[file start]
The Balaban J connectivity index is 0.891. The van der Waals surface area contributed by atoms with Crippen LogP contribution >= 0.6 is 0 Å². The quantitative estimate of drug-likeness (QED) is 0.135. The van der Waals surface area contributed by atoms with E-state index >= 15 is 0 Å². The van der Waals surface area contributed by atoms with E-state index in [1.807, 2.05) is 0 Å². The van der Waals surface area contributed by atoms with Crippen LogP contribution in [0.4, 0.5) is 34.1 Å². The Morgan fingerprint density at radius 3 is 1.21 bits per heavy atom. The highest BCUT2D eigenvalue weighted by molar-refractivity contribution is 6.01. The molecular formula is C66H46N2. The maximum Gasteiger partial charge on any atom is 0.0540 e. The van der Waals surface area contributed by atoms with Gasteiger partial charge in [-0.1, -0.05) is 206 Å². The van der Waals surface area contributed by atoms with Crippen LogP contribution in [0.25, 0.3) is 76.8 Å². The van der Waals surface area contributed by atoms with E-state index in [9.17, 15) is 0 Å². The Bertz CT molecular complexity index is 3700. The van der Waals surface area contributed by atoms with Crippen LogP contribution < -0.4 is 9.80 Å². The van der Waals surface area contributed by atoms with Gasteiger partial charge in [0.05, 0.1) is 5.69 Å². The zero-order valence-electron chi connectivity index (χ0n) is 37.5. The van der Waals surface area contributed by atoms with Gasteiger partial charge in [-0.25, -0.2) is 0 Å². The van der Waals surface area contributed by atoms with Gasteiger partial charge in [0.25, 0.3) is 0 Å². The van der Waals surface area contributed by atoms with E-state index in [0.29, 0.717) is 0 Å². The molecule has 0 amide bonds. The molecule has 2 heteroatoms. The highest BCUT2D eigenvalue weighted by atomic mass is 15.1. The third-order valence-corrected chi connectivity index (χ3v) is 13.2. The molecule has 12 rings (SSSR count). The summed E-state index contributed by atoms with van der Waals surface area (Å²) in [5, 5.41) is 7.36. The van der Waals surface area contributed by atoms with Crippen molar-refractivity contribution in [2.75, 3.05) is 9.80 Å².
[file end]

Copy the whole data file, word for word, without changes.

The Balaban J connectivity index is 0.891. The van der Waals surface area contributed by atoms with Crippen LogP contribution >= 0.6 is 0 Å². The quantitative estimate of drug-likeness (QED) is 0.135. The van der Waals surface area contributed by atoms with E-state index >= 15 is 0 Å². The van der Waals surface area contributed by atoms with E-state index in [1.807, 2.05) is 0 Å². The van der Waals surface area contributed by atoms with Crippen LogP contribution in [0.4, 0.5) is 34.1 Å². The Morgan fingerprint density at radius 3 is 1.21 bits per heavy atom. The highest BCUT2D eigenvalue weighted by molar-refractivity contribution is 6.01. The molecular formula is C66H46N2. The maximum Gasteiger partial charge on any atom is 0.0540 e. The van der Waals surface area contributed by atoms with Gasteiger partial charge in [-0.1, -0.05) is 206 Å². The van der Waals surface area contributed by atoms with Crippen LogP contribution in [0.25, 0.3) is 76.8 Å². The van der Waals surface area contributed by atoms with E-state index in [9.17, 15) is 0 Å². The Bertz CT molecular complexity index is 3700. The van der Waals surface area contributed by atoms with Crippen LogP contribution < -0.4 is 9.80 Å². The van der Waals surface area contributed by atoms with Gasteiger partial charge in [0.05, 0.1) is 5.69 Å². The zero-order valence-electron chi connectivity index (χ0n) is 37.5. The van der Waals surface area contributed by atoms with Gasteiger partial charge in [-0.25, -0.2) is 0 Å². The van der Waals surface area contributed by atoms with Gasteiger partial charge in [0.25, 0.3) is 0 Å². The van der Waals surface area contributed by atoms with E-state index in [0.29, 0.717) is 0 Å². The molecule has 0 amide bonds. The molecule has 2 heteroatoms. The highest BCUT2D eigenvalue weighted by atomic mass is 15.1. The third-order valence-corrected chi connectivity index (χ3v) is 13.2. The molecule has 12 rings (SSSR count). The summed E-state index contributed by atoms with van der Waals surface area (Å²) in [5, 5.41) is 7.36. The van der Waals surface area contributed by atoms with Crippen molar-refractivity contribution in [2.75, 3.05) is 9.80 Å².